Roblox doesn’t require a huge investment, Kleeman added. “We’ve been putting brands into existing popular games. You can build a little mini-game. That’s a great way to get attention if you are launching a movie or a new TV series, just to immerse them in that world for two minutes. In the gaming world, there are a lot of lower-cost, lower-time-investment ways of bringing an audience in.”

Having a well-thought-through strategy at the outset is crucial, Kleeman added. “We often advise people: don’t distribute yourself too thinly. Don’t immediately say, I’ve got to be on every platform at once. We used to have the term 360 commissioning, which was really the commissioners’ 360. It was their anxiety about not reaching every kid on every platform on every device. It was not the kids’ 360. It’s so important if you want to preserve your franchise to spend wisely at the beginning and figure out the most likely platform for discovery, engagement and fandom. You can grow out from there, and you should be planning for your next step. But you need to keep analyzing what’s working and then grow wisely.”

Kleeman and Horgan then discussed the general entertainment shows that are resonating with kids amid the move toward co-viewing sparked by the pandemic, including Netflix’s Wednesday. “Streaming creates shows that are very crowd-pleasing for all the family,” Horgan said.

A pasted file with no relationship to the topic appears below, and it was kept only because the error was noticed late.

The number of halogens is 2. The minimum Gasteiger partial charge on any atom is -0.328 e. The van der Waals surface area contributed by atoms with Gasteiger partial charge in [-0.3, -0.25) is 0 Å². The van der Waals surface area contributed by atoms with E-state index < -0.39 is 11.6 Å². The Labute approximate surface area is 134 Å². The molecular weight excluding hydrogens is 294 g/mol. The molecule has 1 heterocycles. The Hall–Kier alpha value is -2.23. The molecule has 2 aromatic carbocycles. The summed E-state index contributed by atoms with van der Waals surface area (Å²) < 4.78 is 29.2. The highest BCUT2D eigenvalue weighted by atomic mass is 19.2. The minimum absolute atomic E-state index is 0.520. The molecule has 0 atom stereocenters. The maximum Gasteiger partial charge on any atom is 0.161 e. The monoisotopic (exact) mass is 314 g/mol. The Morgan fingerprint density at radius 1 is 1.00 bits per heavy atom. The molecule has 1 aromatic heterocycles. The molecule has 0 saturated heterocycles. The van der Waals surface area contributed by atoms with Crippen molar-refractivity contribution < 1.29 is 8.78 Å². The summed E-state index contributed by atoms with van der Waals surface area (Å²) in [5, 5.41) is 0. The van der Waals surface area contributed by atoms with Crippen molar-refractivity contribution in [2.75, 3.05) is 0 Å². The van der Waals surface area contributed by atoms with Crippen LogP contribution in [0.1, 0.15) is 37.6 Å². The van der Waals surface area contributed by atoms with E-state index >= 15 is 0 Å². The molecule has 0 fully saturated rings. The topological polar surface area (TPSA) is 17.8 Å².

Real-world touchpoints are also still vital, Kleeman said. “Creating these places where you can continue your engagement with your favorite stories is going to be very big.”

“Kids know it’s a big deal if they’re seeing it in the physical world,” Horgan added. “We talk a lot about digital, but let’s not forget that physical experiences are still a really important thing for kids and families to connect.”

Horgan is also keeping an eye on how Roblox develops as a source of new IPs that extend across multiple platforms, as YouTube has done. “In the next five to ten years, we’re going to see a Roblox-originated IP blowing out in that kind of a manner and seeing commercialization and franchising across lots of different touchpoints.”

As the session wrapped, Horgan asked Kleeman about the key things IP owners need to keep in mind when building awareness. “People still matter,” he said. “It’s so easy for us to talk about discovery through media, technology, games, but when you look at it, so many of the ways that young people find their way to something new is through their parents, siblings and peers. Beyond that, it does come down to some of the traditional methods used with television and advertising. Social media and YouTube are huge in terms of discovery. There are opportunities. You just have to be clever and not revert back to, ‘Well, we’ve always done it this way.’”